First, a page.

Trail Cameras

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cfpinz

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Looking for recommendations for trail cameras to place around the perimeter of our place. Need to buy quite a few so I'd like to avoid the high end pricing. Would like a model that takes good pictures in the dark. Don't need the latest and greatest, a closeout of a previous model would suit me fine. We have a Cuddeback now that I like, but I'm just not well versed on trail cameras.

Someone cut our exterior fence in six places recently, including hot wires. Found it before anything got out, and a police report along with pictures have been filed. Have a reasonable suspicion as to who did it, just looking to prevent something like this in the future or catch them if it happens again.

Thank You.
 
Honestly, the only brand I'd stay away from would be Wild Game Innovations. I have one that works, but it's a crap shoot when you buy one. Primos, Browning, Stealth, Moultrie, Cuddeback all make decent cameras. There are others as well, I just can't think of them all at the moment.
 
I bought a Cutteback last year because everyone spoke so highly of them. Can't remember the model number off hand but it wasn't a cheap one....was totally disappointed in the picture quality compared to my old Moltree that everybody laughed at. Just doesn't take good pics.
 
One thing I've noticed is that actual flash cameras take FAR superior night pics than IR cameras, especially the "no flash" type. In this instance I think you''ll need the no-flash, but try to place them as close to the intended target as you can get away with. And use good batteries, lithium seems to be best and are cheaper in the long run. With alkaline batteries, as they wear down the picture quality gets worse and worse. For taking pics of animals, I wish there was a better selection of flash cameras.
 
M.Magis":2xtpcn3d said:
One thing I've noticed is that actual flash cameras take FAR superior night pics than IR cameras, especially the "no flash" type. In this instance I think you''ll need the no-flash, but try to place them as close to the intended target as you can get away with. And use good batteries, lithium seems to be best and are cheaper in the long run. With alkaline batteries, as they wear down the picture quality gets worse and worse. For taking pics of animals, I wish there was a better selection of flash cameras.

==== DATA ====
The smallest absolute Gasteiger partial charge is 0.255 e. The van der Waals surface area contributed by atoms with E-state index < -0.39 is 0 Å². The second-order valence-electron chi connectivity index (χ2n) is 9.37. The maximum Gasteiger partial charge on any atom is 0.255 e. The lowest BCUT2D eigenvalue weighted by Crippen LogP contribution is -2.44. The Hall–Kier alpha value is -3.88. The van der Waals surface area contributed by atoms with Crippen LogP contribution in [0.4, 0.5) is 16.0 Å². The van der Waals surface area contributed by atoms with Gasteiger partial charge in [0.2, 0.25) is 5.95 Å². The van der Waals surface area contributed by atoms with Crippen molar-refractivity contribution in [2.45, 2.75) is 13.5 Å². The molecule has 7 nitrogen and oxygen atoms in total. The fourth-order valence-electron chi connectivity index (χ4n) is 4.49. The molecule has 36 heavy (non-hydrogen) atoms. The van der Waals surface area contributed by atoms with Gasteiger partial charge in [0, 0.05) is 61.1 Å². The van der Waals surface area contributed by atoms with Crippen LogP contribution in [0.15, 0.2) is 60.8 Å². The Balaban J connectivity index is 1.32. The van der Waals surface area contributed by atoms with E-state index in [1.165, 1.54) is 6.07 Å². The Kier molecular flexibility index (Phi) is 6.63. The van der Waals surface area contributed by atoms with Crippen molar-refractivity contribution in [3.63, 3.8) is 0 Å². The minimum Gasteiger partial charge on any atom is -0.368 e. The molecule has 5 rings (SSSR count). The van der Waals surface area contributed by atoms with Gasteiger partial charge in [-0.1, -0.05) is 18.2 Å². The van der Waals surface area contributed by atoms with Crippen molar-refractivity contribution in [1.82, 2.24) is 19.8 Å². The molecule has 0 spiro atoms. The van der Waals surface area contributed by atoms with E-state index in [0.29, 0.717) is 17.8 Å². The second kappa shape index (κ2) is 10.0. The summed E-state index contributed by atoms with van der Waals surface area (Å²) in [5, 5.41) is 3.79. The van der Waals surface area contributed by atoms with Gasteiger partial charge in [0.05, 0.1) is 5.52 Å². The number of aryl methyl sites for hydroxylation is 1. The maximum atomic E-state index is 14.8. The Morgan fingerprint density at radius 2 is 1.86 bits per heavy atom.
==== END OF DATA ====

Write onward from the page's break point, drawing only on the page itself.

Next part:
I agree that I still have a couple of the old ones that actually flash the game pics are better.
The IR are better for security around here they are all at least 10' foot up on the side of a tree aimed at an entrance.
Makes them a little of a pain to check but they don't get stole either.
 
Browning cameras have been good so far. My brother has 6 or 8 now and they took over 100k pictures last season. He uses good lithium batteries and gets 10k+ pictures on a set of batteries.
 
I've got 2 of these. One IR one regualr but they are the older 12 mp model. Got them on sale for about half price. If I get anymore trail cameras these are what I will get. Have cuddeback, bushnell and moultrie. Don;t like any of them as well as the cabela's ones
 
Thanks to everyone who replied, I appreciate the information.

Friend of mine at work speaks highly of the Browning units, nice to hear them mentioned here in good favor, also.

dun - Do you have a link to the Cabela's unit you're talking about?
 
cfpinz":3px1k3jo said:
dun":3px1k3jo said:
Mine is the 12 MP they don;t make it anymore
http://www.cabelas.com/product/Cabelas- ... l%2Bcamera

Thanks. You notice any difference in battery life in the various brands? Browning keeps popping up from the folks I've spoken with, and battery life is always a talking point.
Moultrie sucked, cuddeback lasted forever but there was frequently nothing in the picture.
 
Also have a Primos that never has taken decent picture. One thing that I don;t like about the cuddeback is they don;t have a method of using a tripod
 

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